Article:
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Invisible faces of war

Jun 20, 2009

Refugee Girls: The Invisible Faces of War is a comprehensive document by the Women’s Refugee Commission. It narrates untold stories of millions of girls displaced by conflicts and shows how with education these girls can emerge out of the crisis.

Refugee Girls: The Invisible Faces of War

Publisher: Women's Refugee Commission, May 2009

Girls are rarely featured in the coverage of armed conflict. More than 140 million girls live in fragile states. Of the 42 million people who have had to flee their homes because of war, 80% are women, children and young people. At least 10 million are estimated to be girls and young women.

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War forces girls into unfamiliar roles. A girl who has spent her young life shrouded and kept behind closed doors by her family to ensure her “virtue” may find herself suddenly thrust into a very adult world of sexual exploitation and abuse inflicted by war.

At the same time, the unexpected new roles and responsibilities thrust upon girls during conflict confer a significant measure of independence for the first time in their lives.

Refugee girls are resilient and strong. Their lives are not easy, yet they strive to make the most of the opportunities they are offered.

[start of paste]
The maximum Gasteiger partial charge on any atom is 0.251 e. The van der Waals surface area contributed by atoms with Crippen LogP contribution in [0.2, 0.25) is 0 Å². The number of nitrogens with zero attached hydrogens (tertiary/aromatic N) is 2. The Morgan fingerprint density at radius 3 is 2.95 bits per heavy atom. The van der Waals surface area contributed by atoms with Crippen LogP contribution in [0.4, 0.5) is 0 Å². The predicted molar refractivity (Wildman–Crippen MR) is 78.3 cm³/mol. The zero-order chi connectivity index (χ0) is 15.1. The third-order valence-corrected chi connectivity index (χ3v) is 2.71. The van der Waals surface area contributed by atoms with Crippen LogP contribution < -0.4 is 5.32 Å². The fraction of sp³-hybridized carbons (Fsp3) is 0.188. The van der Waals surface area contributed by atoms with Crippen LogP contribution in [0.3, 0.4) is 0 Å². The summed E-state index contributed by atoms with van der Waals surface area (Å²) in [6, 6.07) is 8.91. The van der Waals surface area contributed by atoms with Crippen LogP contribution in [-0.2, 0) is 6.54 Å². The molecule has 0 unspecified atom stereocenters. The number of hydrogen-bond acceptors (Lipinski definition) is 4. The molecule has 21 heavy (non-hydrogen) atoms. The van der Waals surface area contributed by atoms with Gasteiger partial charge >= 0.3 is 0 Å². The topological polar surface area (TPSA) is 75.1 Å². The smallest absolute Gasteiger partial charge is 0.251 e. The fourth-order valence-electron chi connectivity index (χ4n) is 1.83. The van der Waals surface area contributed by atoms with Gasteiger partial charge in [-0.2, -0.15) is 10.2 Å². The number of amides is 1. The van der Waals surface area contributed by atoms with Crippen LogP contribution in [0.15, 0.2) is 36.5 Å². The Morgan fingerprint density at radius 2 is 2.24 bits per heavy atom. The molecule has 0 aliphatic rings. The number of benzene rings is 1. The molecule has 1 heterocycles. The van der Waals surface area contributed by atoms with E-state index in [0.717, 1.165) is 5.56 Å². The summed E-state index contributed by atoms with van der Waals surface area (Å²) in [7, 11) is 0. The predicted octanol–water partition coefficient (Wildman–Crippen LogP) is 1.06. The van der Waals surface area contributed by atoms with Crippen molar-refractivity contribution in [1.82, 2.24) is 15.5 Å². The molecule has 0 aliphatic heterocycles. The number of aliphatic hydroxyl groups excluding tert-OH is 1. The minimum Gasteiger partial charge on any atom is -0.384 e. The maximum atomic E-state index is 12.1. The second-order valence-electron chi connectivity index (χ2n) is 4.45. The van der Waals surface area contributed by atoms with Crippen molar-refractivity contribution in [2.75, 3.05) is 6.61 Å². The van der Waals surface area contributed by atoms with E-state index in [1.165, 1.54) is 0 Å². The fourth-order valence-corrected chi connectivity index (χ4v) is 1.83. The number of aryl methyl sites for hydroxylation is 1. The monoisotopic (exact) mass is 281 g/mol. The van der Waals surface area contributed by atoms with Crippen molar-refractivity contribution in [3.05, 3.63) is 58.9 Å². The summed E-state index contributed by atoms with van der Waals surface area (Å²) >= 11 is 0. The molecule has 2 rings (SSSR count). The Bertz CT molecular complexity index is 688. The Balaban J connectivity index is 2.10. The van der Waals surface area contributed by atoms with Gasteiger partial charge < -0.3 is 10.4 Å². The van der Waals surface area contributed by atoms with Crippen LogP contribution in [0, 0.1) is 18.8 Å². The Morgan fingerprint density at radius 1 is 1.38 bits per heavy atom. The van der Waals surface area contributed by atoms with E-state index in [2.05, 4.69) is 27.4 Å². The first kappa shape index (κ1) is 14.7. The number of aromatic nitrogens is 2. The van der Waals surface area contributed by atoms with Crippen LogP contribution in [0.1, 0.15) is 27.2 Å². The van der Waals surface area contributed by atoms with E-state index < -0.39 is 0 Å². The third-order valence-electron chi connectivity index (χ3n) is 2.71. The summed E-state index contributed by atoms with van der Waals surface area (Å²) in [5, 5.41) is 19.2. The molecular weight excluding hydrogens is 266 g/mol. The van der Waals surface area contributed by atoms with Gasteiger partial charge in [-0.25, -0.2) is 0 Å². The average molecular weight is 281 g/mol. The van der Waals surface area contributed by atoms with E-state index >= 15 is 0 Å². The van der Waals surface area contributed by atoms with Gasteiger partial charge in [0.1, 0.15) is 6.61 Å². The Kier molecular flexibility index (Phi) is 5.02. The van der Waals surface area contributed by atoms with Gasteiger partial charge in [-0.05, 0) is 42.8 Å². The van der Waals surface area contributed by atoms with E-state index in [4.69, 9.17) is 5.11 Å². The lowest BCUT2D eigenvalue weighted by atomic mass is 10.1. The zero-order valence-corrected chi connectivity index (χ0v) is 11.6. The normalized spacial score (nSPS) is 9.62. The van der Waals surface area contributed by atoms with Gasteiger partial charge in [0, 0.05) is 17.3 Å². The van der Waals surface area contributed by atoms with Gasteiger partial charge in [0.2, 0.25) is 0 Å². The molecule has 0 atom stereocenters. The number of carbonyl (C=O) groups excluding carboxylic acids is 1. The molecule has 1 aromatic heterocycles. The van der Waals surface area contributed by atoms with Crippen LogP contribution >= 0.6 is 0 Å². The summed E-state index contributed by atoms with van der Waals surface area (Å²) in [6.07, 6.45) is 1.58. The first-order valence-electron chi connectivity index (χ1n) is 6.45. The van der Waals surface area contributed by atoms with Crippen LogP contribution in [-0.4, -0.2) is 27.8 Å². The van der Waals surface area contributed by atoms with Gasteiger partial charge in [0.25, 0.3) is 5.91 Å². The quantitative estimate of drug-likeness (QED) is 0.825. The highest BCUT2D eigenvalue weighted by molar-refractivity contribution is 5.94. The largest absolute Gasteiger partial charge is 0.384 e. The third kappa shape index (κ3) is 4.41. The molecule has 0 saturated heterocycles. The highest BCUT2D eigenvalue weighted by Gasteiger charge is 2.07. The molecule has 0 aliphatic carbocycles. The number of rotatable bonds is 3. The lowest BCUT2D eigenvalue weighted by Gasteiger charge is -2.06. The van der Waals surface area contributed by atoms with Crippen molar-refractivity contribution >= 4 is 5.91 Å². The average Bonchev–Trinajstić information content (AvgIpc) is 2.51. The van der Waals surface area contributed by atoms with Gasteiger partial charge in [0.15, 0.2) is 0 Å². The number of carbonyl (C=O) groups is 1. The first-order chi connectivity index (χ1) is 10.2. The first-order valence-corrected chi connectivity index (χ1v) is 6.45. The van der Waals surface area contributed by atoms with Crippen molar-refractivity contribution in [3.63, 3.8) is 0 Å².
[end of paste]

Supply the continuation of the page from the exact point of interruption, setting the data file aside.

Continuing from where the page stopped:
The book shows how girls are even forced to join war. One major study estimated that between 1990 and 2003, girls were part of fighting forces in 55 countries. Sometimes girls caught in war torn regions choose to enlist for protection in response to threats of violence.

Health and education

It reveals how girl combatants face unique health issues because of the sexual violence they experience.

Health complications arising from pregnancy, delivery, abortion or miscarriage, often aggravated by the absence of any health care as well as an acute lack of knowledge about reproductive health on the part of young girl soldiers, are common. Girls are also susceptible to contracting HIV and other sexually transmitted infections.

Sadly, girls and women are rarely given the opportunity to participate in discussions in which repatriation decisions are made. They may not be given vital information regarding their home country’s political and economic situation, which would allow them to make their own informed decision.

Promoting education for girls is the single most effective way to encourage and achieve adequate nutrition and hygiene. It has also been found that teaching safe livelihood strategies will enable employment in the local market that can help prevent adolescents’ conscription into military forces, prostitution and other exploitative labour practices, greatly improving the likelihood for lasting peace.

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